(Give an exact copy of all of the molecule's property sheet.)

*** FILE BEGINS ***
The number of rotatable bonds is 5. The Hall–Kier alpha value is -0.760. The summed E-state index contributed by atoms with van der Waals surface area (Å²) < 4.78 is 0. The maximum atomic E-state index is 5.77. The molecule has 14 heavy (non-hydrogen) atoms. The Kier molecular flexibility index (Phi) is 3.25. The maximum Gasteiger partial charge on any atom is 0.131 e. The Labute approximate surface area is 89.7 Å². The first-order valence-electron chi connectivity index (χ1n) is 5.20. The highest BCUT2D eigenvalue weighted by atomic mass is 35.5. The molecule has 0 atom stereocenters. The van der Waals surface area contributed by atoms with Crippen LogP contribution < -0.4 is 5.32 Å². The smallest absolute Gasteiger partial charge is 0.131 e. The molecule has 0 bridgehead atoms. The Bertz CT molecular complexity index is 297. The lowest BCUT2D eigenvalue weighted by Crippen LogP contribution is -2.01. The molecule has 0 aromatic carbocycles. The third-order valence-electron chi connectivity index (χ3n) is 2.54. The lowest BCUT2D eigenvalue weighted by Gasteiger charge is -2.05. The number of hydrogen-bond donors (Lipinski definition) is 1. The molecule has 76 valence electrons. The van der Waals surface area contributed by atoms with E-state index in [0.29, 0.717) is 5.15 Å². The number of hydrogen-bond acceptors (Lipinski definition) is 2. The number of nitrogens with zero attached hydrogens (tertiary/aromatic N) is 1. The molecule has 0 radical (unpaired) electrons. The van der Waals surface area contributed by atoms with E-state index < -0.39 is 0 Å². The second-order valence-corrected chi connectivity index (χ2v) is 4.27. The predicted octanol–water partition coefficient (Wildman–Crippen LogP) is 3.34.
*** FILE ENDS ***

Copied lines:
The number of rotatable bonds is 5. The Hall–Kier alpha value is -0.760. The summed E-state index contributed by atoms with van der Waals surface area (Å²) < 4.78 is 0. The maximum atomic E-state index is 5.77. The molecule has 14 heavy (non-hydrogen) atoms. The Kier molecular flexibility index (Phi) is 3.25. The maximum Gasteiger partial charge on any atom is 0.131 e. The Labute approximate surface area is 89.7 Å². The first-order valence-electron chi connectivity index (χ1n) is 5.20. The highest BCUT2D eigenvalue weighted by atomic mass is 35.5. The molecule has 0 atom stereocenters. The van der Waals surface area contributed by atoms with Crippen LogP contribution < -0.4 is 5.32 Å². The smallest absolute Gasteiger partial charge is 0.131 e. The molecule has 0 bridgehead atoms. The Bertz CT molecular complexity index is 297. The lowest BCUT2D eigenvalue weighted by Crippen LogP contribution is -2.01. The molecule has 0 aromatic carbocycles. The third-order valence-electron chi connectivity index (χ3n) is 2.54. The lowest BCUT2D eigenvalue weighted by Gasteiger charge is -2.05. The number of hydrogen-bond donors (Lipinski definition) is 1. The molecule has 76 valence electrons. The van der Waals surface area contributed by atoms with E-state index in [0.29, 0.717) is 5.15 Å². The number of hydrogen-bond acceptors (Lipinski definition) is 2. The number of nitrogens with zero attached hydrogens (tertiary/aromatic N) is 1. The molecule has 0 radical (unpaired) electrons. The van der Waals surface area contributed by atoms with E-state index < -0.39 is 0 Å². The second-order valence-corrected chi connectivity index (χ2v) is 4.27. The predicted octanol–water partition coefficient (Wildman–Crippen LogP) is 3.34.